Google creates a "profile" of that user; and does a calculation that says "if we apply this change to our algorithm, it will improve our search results by x%, and will cause y% of sites to be destroyed, is this acceptable?".
The crimes of a few, cause the punishment of many.
How does all this relate to "blog networks" and BMR (or any type of link building really since we're all doing something taboo except for the hermit on the mountain that hums about his good content hoping for someone to pass by!)?
It's not the blog networks (or link building activities) themselves that are bad, it's how they are used, and what people do within them that make them bad.
Which leads me to my final, nail in the coffin, point.
What is negative SEO? Active link building to a competitor's site to deliberately negatively influence their rankings.
Google have always followed the mantra of "no external link shall ever negatively affect your rankings in Google" (they also said in 2009 that over optimization of SEO would never negatively affect it as well but hey, times, they are a changin!)
The theory was (and used to be) how could an external link negatively affect a sites rankings when all a competitor needs to do is go out of their way to link bomb (in a very specific way, no I'm not telling you how) your site?
Well, to understand this, let's take a look in their support area back towards the end of last year, where they said was part of their "guidelines":
"Can competitors harm ranking?
There's nothing a competitor can do to harm your ranking or have your site removed from our index. If you're concerned about another site linking to yours, we suggest contacting the webmaster of the site in question. Google aggregates and organizes information published on the web; we don't control the content of these pages."
Then, in November, it got "slightly" modified... just a TINY fraction too:
"Can competitors harm ranking?
There's ALMOST nothing a competitor can do to harm your ranking or have your site removed from our index. If you're concerned about another site linking to yours, we suggest contacting the webmaster of the site in question. Google aggregates and organizes information published on the web; we don't control the content of these pages."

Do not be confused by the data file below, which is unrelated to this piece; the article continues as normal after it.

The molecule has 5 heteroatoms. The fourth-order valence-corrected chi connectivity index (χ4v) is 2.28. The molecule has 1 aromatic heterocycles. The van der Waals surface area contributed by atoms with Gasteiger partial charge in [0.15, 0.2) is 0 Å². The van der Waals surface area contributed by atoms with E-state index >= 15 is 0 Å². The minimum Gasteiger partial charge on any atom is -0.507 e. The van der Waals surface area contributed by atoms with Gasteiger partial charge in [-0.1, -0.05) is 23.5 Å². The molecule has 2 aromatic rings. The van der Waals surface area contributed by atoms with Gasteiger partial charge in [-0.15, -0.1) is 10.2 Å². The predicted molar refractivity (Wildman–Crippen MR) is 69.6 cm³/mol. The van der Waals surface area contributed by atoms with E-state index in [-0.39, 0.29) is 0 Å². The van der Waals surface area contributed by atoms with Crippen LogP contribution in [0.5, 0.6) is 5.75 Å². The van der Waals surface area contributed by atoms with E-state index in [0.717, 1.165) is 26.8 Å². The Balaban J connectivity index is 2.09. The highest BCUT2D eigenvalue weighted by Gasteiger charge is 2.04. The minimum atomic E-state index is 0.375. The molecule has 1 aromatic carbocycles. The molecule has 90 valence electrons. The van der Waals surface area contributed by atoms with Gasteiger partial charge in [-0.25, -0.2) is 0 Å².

Wow, what a difference one word can make! So hang on, saying "almost nothing" means "can", no matter which way you spin it.
Then on March 14th, they caved.
"Google works hard to prevent other webmasters from being able to harm your ranking or have your site removed from our index. If you're concerned about another site linking to yours, we suggest contacting the webmaster of the site in question. Google aggregates and organizes information published on the web; we don't control the content of these pages." - http://support.google.com/webmasters/bin/answer.py?hl=en&answer=66356
In case you missed it, the key difference is in that first line:
From "nothing" to "almost nothing" to "perfect political answer"
It means that anyone, anywhere, can harm anyone else's site through link building alone. Yep.
In effect, anytime Google makes a change that causes a type of external link (by specific diversity and velocity profiles) to devalue a domain, they are opening up a can of worms. One that now has the lid blown wide off.
Congratulations Google, you just told every SEOer in the world, how to manipulate your rankings, destroy the very thing you love (great content), and jam their own "white hat sites" in the serps.
In the words of Mr T.
I PITY THA FOOL!
Now, is this all me just bashing the crap out of Google?
No. I actually love Google. What they are TRYING to do, is right (albeit in a contradicting manner but hey!).
What they need to do though, is forget the social game (facebook have won it), and concentrate on providing the BEST RESULTS FOR THE USER. Stick to your roots. If you don't, you'll not only lose to Facebook like you already have, but you'll start losing ground in the search game too.
TL; DR - Google's end game is the right end game to have. Expect collateral damage based on their approach. Active link building isn't bad, spammers make it bad. Kick spammers that aren't adding value in the nuts. Oh, and if you build any links... you're breaking Google's Terms of Service... sorry.
Now, with all that aside, let's get to the questions I was actually asked, which prompted me to write this heavily opinionated (though based on fact) post.